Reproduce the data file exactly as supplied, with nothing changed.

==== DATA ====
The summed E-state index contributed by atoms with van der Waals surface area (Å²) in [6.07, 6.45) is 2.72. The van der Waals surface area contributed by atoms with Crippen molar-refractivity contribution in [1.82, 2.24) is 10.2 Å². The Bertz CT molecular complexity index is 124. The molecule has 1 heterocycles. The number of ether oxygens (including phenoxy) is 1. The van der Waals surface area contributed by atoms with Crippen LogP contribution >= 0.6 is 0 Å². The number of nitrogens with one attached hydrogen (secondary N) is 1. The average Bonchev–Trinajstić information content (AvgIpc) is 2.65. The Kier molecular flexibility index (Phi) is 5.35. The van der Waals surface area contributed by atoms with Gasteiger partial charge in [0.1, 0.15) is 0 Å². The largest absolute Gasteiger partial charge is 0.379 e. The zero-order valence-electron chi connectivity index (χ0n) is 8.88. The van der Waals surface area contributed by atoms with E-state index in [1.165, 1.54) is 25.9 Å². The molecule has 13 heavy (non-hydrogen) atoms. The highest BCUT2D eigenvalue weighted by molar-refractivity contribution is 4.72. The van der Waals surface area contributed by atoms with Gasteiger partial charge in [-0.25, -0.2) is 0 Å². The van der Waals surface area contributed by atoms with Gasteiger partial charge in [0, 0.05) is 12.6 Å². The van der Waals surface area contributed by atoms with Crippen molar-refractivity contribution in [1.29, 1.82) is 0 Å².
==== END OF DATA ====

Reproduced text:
The summed E-state index contributed by atoms with van der Waals surface area (Å²) in [6.07, 6.45) is 2.72. The van der Waals surface area contributed by atoms with Crippen molar-refractivity contribution in [1.82, 2.24) is 10.2 Å². The Bertz CT molecular complexity index is 124. The molecule has 1 heterocycles. The number of ether oxygens (including phenoxy) is 1. The van der Waals surface area contributed by atoms with Crippen LogP contribution >= 0.6 is 0 Å². The number of nitrogens with one attached hydrogen (secondary N) is 1. The average Bonchev–Trinajstić information content (AvgIpc) is 2.65. The Kier molecular flexibility index (Phi) is 5.35. The van der Waals surface area contributed by atoms with Gasteiger partial charge in [0.1, 0.15) is 0 Å². The largest absolute Gasteiger partial charge is 0.379 e. The zero-order valence-electron chi connectivity index (χ0n) is 8.88. The van der Waals surface area contributed by atoms with E-state index in [1.165, 1.54) is 25.9 Å². The molecule has 13 heavy (non-hydrogen) atoms. The highest BCUT2D eigenvalue weighted by molar-refractivity contribution is 4.72. The van der Waals surface area contributed by atoms with Gasteiger partial charge in [-0.25, -0.2) is 0 Å². The van der Waals surface area contributed by atoms with Gasteiger partial charge in [0, 0.05) is 12.6 Å². The van der Waals surface area contributed by atoms with Crippen molar-refractivity contribution in [1.29, 1.82) is 0 Å².